When you think of the March on Washington for Jobs and Freedom, what automatically comes to mind for most people is Martin Luther King’s “I Have a Dream” speech. And while Dr. King’s remarks certainly deserve every bit of recognition they have garnered over the years, it is also important to remember that hundreds of thousands of ordinary American citizens committed to civil rights had descended on the National Mall to attend the event.
The book is essentially a photographic essay chronicled by Leonard Freed (1929-2006) before, during and after at the March. His beautiful black & white images are rarely of the leaders (only one of Dr. King), but rather are evocative portraits of the movement’s hopeful foot soldiers who’d trudged from all over the country to petition the government for equal rights.
As I flip through the pages of the very first issue, it is a reminder to me that there was a large community of people who were wrestling with the complex problems that plagued the Black community, who were actively engaged in making fundamental changes, and who did this from a global perspective. Today the publication is committed to continuing the tradition of political engagement..
It’s impossible for me to limit my favorite films of 2012 to just 10 of the year’s 1,000 or so releases After all, it feels unfair even to compare most of them to each other, since they represent so many different genres, countries and cultures, and enjoyed such a range in budgets.
Therefore, as per usual, this critic’s annual list features 100 entries in order to honor as many of the best offerings as possible. And despite the cloud of controversy swirling around Kathryn’s Bigelow’s Zero Dark Thirty for its depiction of torture and Quentin Tarantino’s Django Unchained for its violence and use of the N-word, both of these movies are nevertheless deserving of high accolades in my humble opinion.
In 1817, the American Colonization Society (ACS) was formed with the support of Kentucky politician Henry Clay; Francis Scott Key, author of The Star Spangled Banner; Bushrod Washington, nephew of President George Washington and Supreme Court Justice; and William Thornton, architect of the U.S. Capitol. All were slave owners with moderate politics. Quakers also supported the effort, believing emancipation of slaves impossible. Land in Africa was purchased from local tribes for the purpose of creating a colony for slave owners to ship their slaves back to Africa. In 1822, approximately 86 freed slaves voluntarily boarded a ship bound for Africa. Over the next 40 years, nearly 20,000 former slaves would arrive in Liberia.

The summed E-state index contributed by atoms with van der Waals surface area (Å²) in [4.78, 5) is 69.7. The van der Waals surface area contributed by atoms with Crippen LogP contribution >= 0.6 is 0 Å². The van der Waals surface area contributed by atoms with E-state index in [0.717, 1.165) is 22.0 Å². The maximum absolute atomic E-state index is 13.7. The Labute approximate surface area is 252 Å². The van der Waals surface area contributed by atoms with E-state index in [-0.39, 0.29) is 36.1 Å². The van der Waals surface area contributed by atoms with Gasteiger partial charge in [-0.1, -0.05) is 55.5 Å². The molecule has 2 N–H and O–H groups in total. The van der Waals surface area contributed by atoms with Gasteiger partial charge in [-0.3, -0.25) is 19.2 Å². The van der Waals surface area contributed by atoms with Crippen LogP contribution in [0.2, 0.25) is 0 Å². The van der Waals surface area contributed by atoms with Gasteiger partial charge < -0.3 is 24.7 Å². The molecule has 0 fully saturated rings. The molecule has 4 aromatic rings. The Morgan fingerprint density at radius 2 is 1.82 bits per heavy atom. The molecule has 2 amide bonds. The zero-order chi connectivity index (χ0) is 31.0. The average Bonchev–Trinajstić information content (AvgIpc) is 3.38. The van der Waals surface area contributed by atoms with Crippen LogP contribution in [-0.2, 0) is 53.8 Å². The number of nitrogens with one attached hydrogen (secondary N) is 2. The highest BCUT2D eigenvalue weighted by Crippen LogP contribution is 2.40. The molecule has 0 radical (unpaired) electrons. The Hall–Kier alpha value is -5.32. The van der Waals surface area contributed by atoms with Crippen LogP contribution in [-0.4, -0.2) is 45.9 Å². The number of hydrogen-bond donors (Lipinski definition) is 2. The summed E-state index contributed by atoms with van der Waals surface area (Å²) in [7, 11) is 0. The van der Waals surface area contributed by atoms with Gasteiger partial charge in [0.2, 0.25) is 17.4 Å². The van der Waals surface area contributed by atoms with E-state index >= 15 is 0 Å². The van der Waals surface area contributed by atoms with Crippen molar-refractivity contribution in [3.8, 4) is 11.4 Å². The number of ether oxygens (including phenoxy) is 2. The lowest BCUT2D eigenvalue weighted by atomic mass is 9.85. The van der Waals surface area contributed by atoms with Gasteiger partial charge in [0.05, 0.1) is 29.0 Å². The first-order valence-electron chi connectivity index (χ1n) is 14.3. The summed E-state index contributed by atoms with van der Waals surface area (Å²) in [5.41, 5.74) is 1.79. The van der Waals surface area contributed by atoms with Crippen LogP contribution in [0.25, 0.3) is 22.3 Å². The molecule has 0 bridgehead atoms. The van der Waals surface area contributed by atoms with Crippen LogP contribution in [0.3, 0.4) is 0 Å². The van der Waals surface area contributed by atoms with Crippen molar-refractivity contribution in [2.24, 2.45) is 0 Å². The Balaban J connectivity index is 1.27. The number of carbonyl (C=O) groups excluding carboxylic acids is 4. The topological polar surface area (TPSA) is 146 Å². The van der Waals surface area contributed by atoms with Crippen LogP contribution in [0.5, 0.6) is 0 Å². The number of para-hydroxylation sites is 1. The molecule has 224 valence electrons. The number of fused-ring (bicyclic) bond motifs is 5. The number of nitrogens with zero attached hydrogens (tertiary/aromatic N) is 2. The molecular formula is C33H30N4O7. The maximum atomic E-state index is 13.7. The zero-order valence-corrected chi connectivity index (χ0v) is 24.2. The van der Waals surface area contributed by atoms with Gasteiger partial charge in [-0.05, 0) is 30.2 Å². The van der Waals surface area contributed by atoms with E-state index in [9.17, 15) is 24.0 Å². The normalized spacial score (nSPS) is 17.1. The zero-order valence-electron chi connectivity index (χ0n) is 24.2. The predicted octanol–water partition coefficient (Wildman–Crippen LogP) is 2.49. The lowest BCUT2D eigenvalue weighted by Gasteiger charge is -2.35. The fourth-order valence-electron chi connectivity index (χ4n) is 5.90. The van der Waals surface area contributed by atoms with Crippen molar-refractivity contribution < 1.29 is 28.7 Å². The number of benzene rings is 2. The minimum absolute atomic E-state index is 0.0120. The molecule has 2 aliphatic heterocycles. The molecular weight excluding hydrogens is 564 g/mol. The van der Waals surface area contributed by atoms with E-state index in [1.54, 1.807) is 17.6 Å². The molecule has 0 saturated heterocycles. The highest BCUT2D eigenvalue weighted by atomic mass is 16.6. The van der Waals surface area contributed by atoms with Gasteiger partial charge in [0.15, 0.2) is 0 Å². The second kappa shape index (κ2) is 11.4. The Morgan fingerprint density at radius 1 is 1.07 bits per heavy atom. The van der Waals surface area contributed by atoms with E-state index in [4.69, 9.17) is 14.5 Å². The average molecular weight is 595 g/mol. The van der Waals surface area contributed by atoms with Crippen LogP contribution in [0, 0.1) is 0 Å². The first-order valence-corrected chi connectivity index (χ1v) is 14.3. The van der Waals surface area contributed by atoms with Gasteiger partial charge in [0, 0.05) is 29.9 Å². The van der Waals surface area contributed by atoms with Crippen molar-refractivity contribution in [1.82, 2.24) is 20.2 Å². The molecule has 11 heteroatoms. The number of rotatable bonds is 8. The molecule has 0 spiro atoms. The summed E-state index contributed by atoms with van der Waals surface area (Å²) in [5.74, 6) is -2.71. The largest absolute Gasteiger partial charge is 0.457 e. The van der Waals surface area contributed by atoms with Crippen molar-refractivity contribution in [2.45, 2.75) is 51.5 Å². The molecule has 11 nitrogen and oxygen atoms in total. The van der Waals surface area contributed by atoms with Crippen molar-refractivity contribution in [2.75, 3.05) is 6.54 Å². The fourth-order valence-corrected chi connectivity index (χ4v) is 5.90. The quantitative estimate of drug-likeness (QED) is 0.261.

The hit online show, The Book Look, speaks with Michael Baisden about supporting black authors and books; Host Monda Webb keeps the pages turning as Charisse Carney-Nunes covers the controversial Malcolm X book, A Lie of Reinvention, and Kwame Alexander tackles Booker T. Mattison’s Snitch.
Directed by Antoine Fuqua, Olympus Has Fallen is a derivative action flick which might be best described as a cross of Die Hard (1988) and In the Line of Fire (1993), except that instead of Bruce Willis or Clint Eastwood, we have Gerard Butler playing the invincible, two-fisted protagonist. The fast-paced film is engaging and entertaining enough to come recommended provided you’re willing to put your brain on hold and not question any of the picture’s implausible plot developments.
Featuring pyrotechnics worthy of a 4th of July fireworks display, Olympus Has Fallen is an eye-popping, patriotic, high-octane adventure that leaves no doubt about who’s the vindicated hero that kept the world safe for democracy. The Butler did it! Gerard Butler, that is.
As young children, the McCrae sisters, Gail (Deborah Mailman), Julie (Jessica Mauboy) and Cynthia (Miranda Tapsell), formed a promising singing group with their cousin Kay (Shari Sebbens). But the ensemble barely got off the ground before Kay was seized by the authorities while recuperating in a hospital.
You see, the girls were growing up in Australia at a time when the law allowed fair-skinned aborigines to be taken from their mothers and placed with Caucasian families so they could be raised in accordance with the “White Ways.” Consequently, half-caste Kay had virtually no further contact with indigenous culture or any of her relatives over the next decade...
1. What Black Men Think
Produced and directed by Janks Morton, What Black Men Think is an in depth view of how myths, stereotypes and misrepresentations render Black men non-necessities in their communities and families.
2. Zane's Sex Chronicles Season 1
Based on a set of erotic short stories from best-selling author Zane, this urban adult series follows five alluring women who enthusiastically embrace their sexuality, engaging in arousing trysts with their husbands, boyfriends, ex-lovers and total strangers.
In 2006, Terrence Howard received an Academy Award nomination for his lead role in John Singleton's Hustle & Flow, and the song which he performed in the film became the first rap song ever to receive an Academy Award. That same year, he was also a member of the all-star cast (along with Sandra Bullock, Don Cheadle, Thandie Newton and Matt Dillon) of Crash, the Oscar-winning Best Picture.
Here, he talks about his latest film, Dead Man Down, where he plays crime boss Alphonse Hoyt opposite Colin Farrell, Noomi Rapace and F. Murray Abraham. You'll also find Terrance's earliest memory very interesting.